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Prom Goes On for Sandy Victims

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IMG: via Shutterstock.com

For victims of Superstorm Sandy, which hit New York City and much of the east coast in October 2012, saving up money for a prom dress is likely an unrealistic goal. Many families had their homes and lives shattered when the brutal storm hit, leaving them with nothing but their lives and the clothes on their backs. Homes and possessions were not among those spared, and rebuilding from the ground up has made life hard for many.

But for teenagers trying to move forward, prom isn’t something that is likely to be forgotten. Though they may be struggling through a personal hardship at home, that doesn’t take away the fact that for many, attending prom is a rite of passage. Girls who are juniors or seniors may have dreamed for the past few years about getting the perfect dress and having the time of their lives before they head off to college or work. But for the tens of thousands of families who are just trying to get their lives back together, being able to afford a prom dress isn’t likely to be something they can do.

That’s what the nonprofit group Where to Turn has decided to do something about. The group collected over a thousand prom dresses this year—and they plan to pass them all out to teens who had homes and cars destroyed during the storm. The dresses were collected not just from generous givers (individuals and businesses) in the New York area, but were also sent in from around the country.

And now that prom season is here, the group has started getting the dresses to those who need them. They held a free dress expo on Saturday, April 6th at a Staten Island high school. About 125 teenagers came to the event, perusing the gowns and choosing one to take home. There were also about 250 pairs of donated shoes and $5,000 in donated hair items from Conair. The dresses (all 1,000) had all been dry cleaned for free by a Staten Island dry cleaning company.

“Right now, people are rebuilding and they don’t have enough money to take care of the normal day-to-day things… things that, you know, kids really shouldn’t miss out on,” said Dennis McKeon, who is the Executive Director at Where to Turn. With hundreds more dresses to give away, McKeon says the group is working on organizing other free dress expos in hard hit areas like Queens and the Rockaways.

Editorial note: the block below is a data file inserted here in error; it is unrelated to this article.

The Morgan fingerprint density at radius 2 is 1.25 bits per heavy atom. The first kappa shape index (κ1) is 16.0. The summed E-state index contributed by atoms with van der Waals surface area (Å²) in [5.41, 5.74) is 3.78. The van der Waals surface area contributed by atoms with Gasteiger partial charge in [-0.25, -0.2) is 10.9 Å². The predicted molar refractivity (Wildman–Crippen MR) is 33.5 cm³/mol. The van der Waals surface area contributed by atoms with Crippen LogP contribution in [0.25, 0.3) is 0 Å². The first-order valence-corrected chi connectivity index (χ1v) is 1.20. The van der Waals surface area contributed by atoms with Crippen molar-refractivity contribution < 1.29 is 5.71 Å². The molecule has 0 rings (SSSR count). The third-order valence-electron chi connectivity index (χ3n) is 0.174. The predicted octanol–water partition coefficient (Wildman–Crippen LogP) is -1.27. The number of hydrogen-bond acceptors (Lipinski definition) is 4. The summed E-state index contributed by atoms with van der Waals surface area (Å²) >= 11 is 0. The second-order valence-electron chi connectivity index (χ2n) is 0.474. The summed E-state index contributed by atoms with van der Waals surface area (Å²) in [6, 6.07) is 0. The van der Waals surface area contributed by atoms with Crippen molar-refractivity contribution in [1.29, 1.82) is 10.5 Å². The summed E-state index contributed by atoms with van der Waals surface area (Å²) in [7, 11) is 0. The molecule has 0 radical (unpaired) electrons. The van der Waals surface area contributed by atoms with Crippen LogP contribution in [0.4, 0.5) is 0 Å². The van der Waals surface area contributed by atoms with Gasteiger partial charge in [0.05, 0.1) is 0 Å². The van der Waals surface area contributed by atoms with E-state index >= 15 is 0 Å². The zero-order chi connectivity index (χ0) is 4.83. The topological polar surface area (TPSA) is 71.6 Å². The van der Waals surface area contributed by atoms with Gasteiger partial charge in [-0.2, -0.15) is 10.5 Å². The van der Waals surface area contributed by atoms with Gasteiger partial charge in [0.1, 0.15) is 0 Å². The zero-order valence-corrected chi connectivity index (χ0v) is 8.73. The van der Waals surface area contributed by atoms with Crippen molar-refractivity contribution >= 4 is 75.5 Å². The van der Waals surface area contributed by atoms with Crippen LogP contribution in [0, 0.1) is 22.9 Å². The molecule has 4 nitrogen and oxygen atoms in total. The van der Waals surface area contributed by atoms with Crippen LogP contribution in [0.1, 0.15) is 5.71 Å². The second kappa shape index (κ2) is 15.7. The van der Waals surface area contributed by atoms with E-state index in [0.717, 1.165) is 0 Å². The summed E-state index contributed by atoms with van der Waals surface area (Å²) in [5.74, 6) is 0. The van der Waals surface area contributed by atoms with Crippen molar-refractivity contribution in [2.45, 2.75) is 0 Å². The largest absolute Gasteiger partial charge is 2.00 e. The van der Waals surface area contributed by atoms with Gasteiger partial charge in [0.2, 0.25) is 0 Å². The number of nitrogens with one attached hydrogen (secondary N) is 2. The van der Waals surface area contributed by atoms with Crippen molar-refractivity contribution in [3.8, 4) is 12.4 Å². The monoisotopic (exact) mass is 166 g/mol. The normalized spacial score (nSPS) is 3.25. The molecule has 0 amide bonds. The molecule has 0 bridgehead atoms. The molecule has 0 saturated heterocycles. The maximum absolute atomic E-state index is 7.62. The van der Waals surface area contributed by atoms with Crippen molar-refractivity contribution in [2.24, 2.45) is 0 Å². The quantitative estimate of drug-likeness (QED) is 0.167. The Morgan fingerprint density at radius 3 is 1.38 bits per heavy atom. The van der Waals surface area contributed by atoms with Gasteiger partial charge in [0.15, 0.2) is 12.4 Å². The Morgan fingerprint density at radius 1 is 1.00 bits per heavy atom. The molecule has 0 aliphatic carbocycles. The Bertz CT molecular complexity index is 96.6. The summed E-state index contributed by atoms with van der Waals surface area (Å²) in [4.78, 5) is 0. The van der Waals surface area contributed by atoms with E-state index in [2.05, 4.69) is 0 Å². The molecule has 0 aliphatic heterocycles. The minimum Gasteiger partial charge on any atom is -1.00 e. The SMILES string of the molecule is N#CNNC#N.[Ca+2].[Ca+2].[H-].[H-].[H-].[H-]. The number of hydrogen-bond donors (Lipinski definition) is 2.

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Sandy Relief Foundation Facing Scrutiny

Nearly four months after Superstorm Sandy hit the east coast, one major charity is having its operations and motives questioned. The Sandy Relief Foundation raised about $1 million in the wake of the storm, but according to an investigation by the Asbury Park Press, few of those funds have been released. It’s also not a tax-exempt organization, as its website claims.

The Sandy Relief Foundation is run by John Sandberg and his girlfriend, Christina Terraccino. Sandberg says he began planning for the foundation just before Sandy hit New Jersey and records indicate that the two filed paperwork to incorporate the foundation as a nonprofit corporation in New Jersey on October 30, 2012.

Though it’s not officially tax exempt, the two founders claim that tax exemptions can be filed retroactively once they gain official nonprofit status. The couple is getting help on their IRS application from Melanie Swift, who is a nonprofit expert. She said she had told the two to take down the “tax-exempt” status claim previously.

According to Sandberg, the delay in funds distribution is due to a large backlog of applicants. He says those on the waiting list should receive gift cards within 30 days if they qualify for aid.

There are some who have already received aid from the Foundation, such as Michael Armstrong, who says he was given two gift cards to Lowe’s totaling $500.
They were gracious enough to stop in the Highlands and they checked everything out and they gave us gift cards,” he said.

But because the foundation isn’t officially registered in New Jersey—or any other state—it technically isn’t supposed to be allowed to fund raise there. Many are beginning to question the operations of the organization as a whole. A few other details uncovered by the Asbury Park Press make Sandberg seem less than trustworthy. He never received a degree from Steton Hall University (as the resume claims he did) and two of the foundations corporate sponsors say they’re not affiliated with the charity at all.

The Sandy Relief Foundation’s website claims that it was founded “by the victoms for the victims” of the storm. “We decided to take it upon ourselves to bring attention to our neighbors in need of immediate relief. With no funding, and limited resources we started our journey to raise donation to bring necessary supplies to local shelters, restore power, clean up debris, and rebuild communities,” it reads. “With an anticipated 6-8 year recovery and 2 year clean up this will not be a sprint, it will be a marathon.”